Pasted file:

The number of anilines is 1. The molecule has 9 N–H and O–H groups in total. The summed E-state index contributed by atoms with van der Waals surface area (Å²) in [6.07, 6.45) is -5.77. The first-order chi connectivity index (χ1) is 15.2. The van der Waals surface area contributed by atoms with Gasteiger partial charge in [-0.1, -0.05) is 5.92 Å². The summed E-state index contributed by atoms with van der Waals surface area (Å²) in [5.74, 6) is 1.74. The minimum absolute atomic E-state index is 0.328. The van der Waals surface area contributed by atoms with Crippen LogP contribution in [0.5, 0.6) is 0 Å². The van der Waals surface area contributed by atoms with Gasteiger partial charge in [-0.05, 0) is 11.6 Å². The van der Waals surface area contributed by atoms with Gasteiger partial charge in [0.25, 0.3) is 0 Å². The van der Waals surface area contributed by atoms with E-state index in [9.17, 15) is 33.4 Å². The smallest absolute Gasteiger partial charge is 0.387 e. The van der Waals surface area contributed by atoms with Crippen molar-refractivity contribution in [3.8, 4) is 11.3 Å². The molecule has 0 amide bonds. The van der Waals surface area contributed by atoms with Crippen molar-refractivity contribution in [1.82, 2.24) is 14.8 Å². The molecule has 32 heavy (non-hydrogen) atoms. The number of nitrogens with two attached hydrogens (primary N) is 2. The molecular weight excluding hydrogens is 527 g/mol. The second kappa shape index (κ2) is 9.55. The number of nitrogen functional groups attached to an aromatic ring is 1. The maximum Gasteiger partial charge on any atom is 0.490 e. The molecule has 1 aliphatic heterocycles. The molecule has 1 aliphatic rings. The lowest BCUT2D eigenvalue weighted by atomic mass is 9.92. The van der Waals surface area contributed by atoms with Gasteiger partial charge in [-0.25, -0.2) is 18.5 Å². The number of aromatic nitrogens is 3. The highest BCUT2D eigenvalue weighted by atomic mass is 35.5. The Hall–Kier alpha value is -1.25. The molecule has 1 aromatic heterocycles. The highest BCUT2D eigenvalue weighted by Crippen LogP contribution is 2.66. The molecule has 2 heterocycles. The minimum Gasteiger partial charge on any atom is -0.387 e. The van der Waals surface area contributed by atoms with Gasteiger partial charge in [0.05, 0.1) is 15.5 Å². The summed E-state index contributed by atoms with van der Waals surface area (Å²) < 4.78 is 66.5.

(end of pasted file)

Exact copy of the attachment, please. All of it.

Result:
The number of anilines is 1. The molecule has 9 N–H and O–H groups in total. The summed E-state index contributed by atoms with van der Waals surface area (Å²) in [6.07, 6.45) is -5.77. The first-order chi connectivity index (χ1) is 15.2. The van der Waals surface area contributed by atoms with Gasteiger partial charge in [-0.1, -0.05) is 5.92 Å². The summed E-state index contributed by atoms with van der Waals surface area (Å²) in [5.74, 6) is 1.74. The minimum absolute atomic E-state index is 0.328. The van der Waals surface area contributed by atoms with Crippen LogP contribution in [0.5, 0.6) is 0 Å². The van der Waals surface area contributed by atoms with Gasteiger partial charge in [-0.05, 0) is 11.6 Å². The van der Waals surface area contributed by atoms with Gasteiger partial charge in [0.25, 0.3) is 0 Å². The van der Waals surface area contributed by atoms with E-state index in [9.17, 15) is 33.4 Å². The smallest absolute Gasteiger partial charge is 0.387 e. The van der Waals surface area contributed by atoms with Crippen molar-refractivity contribution in [3.8, 4) is 11.3 Å². The molecule has 0 amide bonds. The van der Waals surface area contributed by atoms with Crippen molar-refractivity contribution in [1.82, 2.24) is 14.8 Å². The molecule has 32 heavy (non-hydrogen) atoms. The number of nitrogens with two attached hydrogens (primary N) is 2. The molecular weight excluding hydrogens is 527 g/mol. The second kappa shape index (κ2) is 9.55. The number of nitrogen functional groups attached to an aromatic ring is 1. The maximum Gasteiger partial charge on any atom is 0.490 e. The molecule has 1 aliphatic heterocycles. The molecule has 1 aliphatic rings. The lowest BCUT2D eigenvalue weighted by atomic mass is 9.92. The van der Waals surface area contributed by atoms with Gasteiger partial charge in [-0.25, -0.2) is 18.5 Å². The number of aromatic nitrogens is 3. The highest BCUT2D eigenvalue weighted by atomic mass is 35.5. The Hall–Kier alpha value is -1.25. The molecule has 1 aromatic heterocycles. The highest BCUT2D eigenvalue weighted by Crippen LogP contribution is 2.66. The molecule has 2 heterocycles. The minimum Gasteiger partial charge on any atom is -0.387 e. The van der Waals surface area contributed by atoms with Gasteiger partial charge in [0.05, 0.1) is 15.5 Å². The summed E-state index contributed by atoms with van der Waals surface area (Å²) < 4.78 is 66.5.